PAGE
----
The term Anglican realignment refers to a movement among some Anglicans to align themselves under new or alternative oversight within or outside the Anglican Communion. This movement is primarily active in parts of the Episcopal Church in the United States and the Anglican Church of Canada...

 movement, or else as 'Orthodox' Anglicans. In some ways, they represent a stronger opposition because they have the backing of many member provinces of the Anglican Communion and, in some cases, are or have been missionary jurisdictions of such provinces of the Communion as the Churches of Nigeria, Kenya, Rwanda, and the Southern Cone of America. Simultaneous with debates about social theology and ethics, the Communion has debated prayer book revision and the acceptable grounds for achieving full communion with non-Anglican churches .

See also

  • Affirming Catholicism
    Affirming Catholicism
    Affirming Catholicism is a movement operating in several provinces of the Anglican Communion, most notably in the UK, Ireland, the United States and Canada...

  • Anglican Communion Network
    Anglican Communion Network
    The Anglican Communion Network is a theologically conservative network of dioceses and parishes working toward Anglican realignment.-Goals and structure:...

  • Anglican ministry
    Anglican ministry
    The Anglican ministry is both the leadership and agency of Christian service in the Anglican Communion. "Ministry" commonly refers to the office of ordained clergy: the threefold order of bishops, priests and deacons. More accurately, Anglican ministry includes many laypeople who devote themselves...

  • Anglican sacraments
    Anglican sacraments
    In keeping with its prevailing self-identity as a via media or "middle path" of Western Christianity, Anglican sacramental theology expresses elements in keeping with its status as a church in the Catholic tradition and a church of the Reformation...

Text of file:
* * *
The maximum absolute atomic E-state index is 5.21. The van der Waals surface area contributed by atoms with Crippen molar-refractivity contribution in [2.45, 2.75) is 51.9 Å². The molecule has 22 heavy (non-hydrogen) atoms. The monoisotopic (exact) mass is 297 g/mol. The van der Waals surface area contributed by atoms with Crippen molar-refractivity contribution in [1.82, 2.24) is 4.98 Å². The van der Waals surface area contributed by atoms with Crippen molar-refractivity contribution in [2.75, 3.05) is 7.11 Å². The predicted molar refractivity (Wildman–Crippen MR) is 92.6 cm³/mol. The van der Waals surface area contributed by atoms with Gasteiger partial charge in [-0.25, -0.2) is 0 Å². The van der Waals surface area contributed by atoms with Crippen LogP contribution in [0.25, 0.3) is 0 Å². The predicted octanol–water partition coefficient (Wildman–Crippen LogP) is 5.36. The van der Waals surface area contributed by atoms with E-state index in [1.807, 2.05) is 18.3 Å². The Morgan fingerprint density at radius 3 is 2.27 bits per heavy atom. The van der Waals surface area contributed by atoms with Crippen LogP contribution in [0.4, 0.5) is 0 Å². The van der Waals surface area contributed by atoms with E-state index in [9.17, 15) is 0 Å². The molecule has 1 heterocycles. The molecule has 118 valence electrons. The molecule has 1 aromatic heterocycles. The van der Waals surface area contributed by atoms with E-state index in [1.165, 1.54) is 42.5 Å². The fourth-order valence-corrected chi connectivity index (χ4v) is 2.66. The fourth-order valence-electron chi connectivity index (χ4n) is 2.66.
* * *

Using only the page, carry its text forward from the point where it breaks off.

• Anglicans online
    Anglicans online
    Anglicans Online is an unofficial weekly news magazine of the Anglican Communion. Its editorial staff is private and unaffiliated. A project of the Society of Archbishop Justus founded in 1994, AO includes more than 30,000 links and has more than 250,000 readers. calls it 'a kind voice in what...

  • Anglo-Catholicism
    Anglo-Catholicism
    The terms Anglo-Catholic and Anglo-Catholicism describe people, beliefs and practices within Anglicanism that affirm the Catholic, rather than Protestant, heritage and identity of the Anglican churches....

  • Church Mission Society
    Church Mission Society
    The Church Mission Society, also known as the Church Missionary Society, is a group of evangelistic societies working with the Anglican Communion and Protestant Christians around the world...

  • Church's Ministry Among Jewish People
    Church's Ministry Among Jewish People
    Church's Ministry Among Jewish People is an Anglican missionary society founded in 1809.-History:...

  • Continuing Anglican movement
    Continuing Anglican Movement
    The term Continuing Anglican movement refers to a number of churches in various countries that have been formed outside of the Anglican Communion. These churches generally believe that "traditional" forms of Anglican faith and worship have been unacceptably revised or abandoned within some...

  • Historical development of Church of England dioceses
    Historical development of Church of England dioceses
    This article traces the historical development of the dioceses and cathedrals of the Church of England. It is customary in England to name each diocese after the city where its cathedral is located. Occasionally, when the bishop's seat has been moved from one city to another, the diocese may retain...

  • Liberal Anglo-Catholicism
    Liberal Anglo-Catholicism
    The terms liberal Anglo-Catholicism and liberal Anglo-Catholic refer to people, beliefs and practices within Anglicanism that affirm liberal Christian perspectives while maintaining the traditions culturally associated with Anglo-Catholicism...

  • Reform (Anglican)
    Reform (Anglican)
    Reform is an Evangelical organisation within Anglicanism, active in the Church of England and the Church of Ireland. Reform in England describes itself as a "network of churches and individuals within the Church of England, committed to the reform of ourselves, our congregation and our world by the...


External links